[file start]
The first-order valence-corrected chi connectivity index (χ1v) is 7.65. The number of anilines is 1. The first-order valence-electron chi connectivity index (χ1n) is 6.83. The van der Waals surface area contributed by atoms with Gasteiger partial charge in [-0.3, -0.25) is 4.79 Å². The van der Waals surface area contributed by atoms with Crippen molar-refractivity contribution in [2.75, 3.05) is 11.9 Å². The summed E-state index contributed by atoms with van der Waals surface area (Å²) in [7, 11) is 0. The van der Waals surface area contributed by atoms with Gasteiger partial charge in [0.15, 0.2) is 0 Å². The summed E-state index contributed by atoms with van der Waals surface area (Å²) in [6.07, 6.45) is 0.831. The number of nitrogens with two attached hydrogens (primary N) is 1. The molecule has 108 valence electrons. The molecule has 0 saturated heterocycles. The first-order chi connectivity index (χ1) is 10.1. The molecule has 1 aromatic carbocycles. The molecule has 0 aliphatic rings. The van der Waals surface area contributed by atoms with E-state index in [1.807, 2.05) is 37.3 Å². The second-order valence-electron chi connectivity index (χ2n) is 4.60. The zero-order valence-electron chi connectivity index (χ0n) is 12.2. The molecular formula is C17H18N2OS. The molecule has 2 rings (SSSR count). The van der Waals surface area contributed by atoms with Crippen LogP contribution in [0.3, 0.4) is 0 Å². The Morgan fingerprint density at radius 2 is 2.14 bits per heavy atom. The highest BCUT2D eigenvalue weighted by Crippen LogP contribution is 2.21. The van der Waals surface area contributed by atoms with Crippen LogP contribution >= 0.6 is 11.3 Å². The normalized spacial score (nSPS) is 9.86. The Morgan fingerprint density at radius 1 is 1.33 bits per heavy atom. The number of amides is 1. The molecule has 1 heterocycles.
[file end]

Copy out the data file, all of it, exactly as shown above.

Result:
The first-order valence-corrected chi connectivity index (χ1v) is 7.65. The number of anilines is 1. The first-order valence-electron chi connectivity index (χ1n) is 6.83. The van der Waals surface area contributed by atoms with Gasteiger partial charge in [-0.3, -0.25) is 4.79 Å². The van der Waals surface area contributed by atoms with Crippen molar-refractivity contribution in [2.75, 3.05) is 11.9 Å². The summed E-state index contributed by atoms with van der Waals surface area (Å²) in [7, 11) is 0. The van der Waals surface area contributed by atoms with Gasteiger partial charge in [0.15, 0.2) is 0 Å². The summed E-state index contributed by atoms with van der Waals surface area (Å²) in [6.07, 6.45) is 0.831. The number of nitrogens with two attached hydrogens (primary N) is 1. The molecule has 108 valence electrons. The molecule has 0 saturated heterocycles. The first-order chi connectivity index (χ1) is 10.1. The molecule has 1 aromatic carbocycles. The molecule has 0 aliphatic rings. The van der Waals surface area contributed by atoms with E-state index in [1.807, 2.05) is 37.3 Å². The second-order valence-electron chi connectivity index (χ2n) is 4.60. The zero-order valence-electron chi connectivity index (χ0n) is 12.2. The molecular formula is C17H18N2OS. The molecule has 2 rings (SSSR count). The van der Waals surface area contributed by atoms with Crippen LogP contribution in [0.3, 0.4) is 0 Å². The Morgan fingerprint density at radius 2 is 2.14 bits per heavy atom. The highest BCUT2D eigenvalue weighted by Crippen LogP contribution is 2.21. The van der Waals surface area contributed by atoms with Crippen LogP contribution >= 0.6 is 11.3 Å². The normalized spacial score (nSPS) is 9.86. The Morgan fingerprint density at radius 1 is 1.33 bits per heavy atom. The number of amides is 1. The molecule has 1 heterocycles.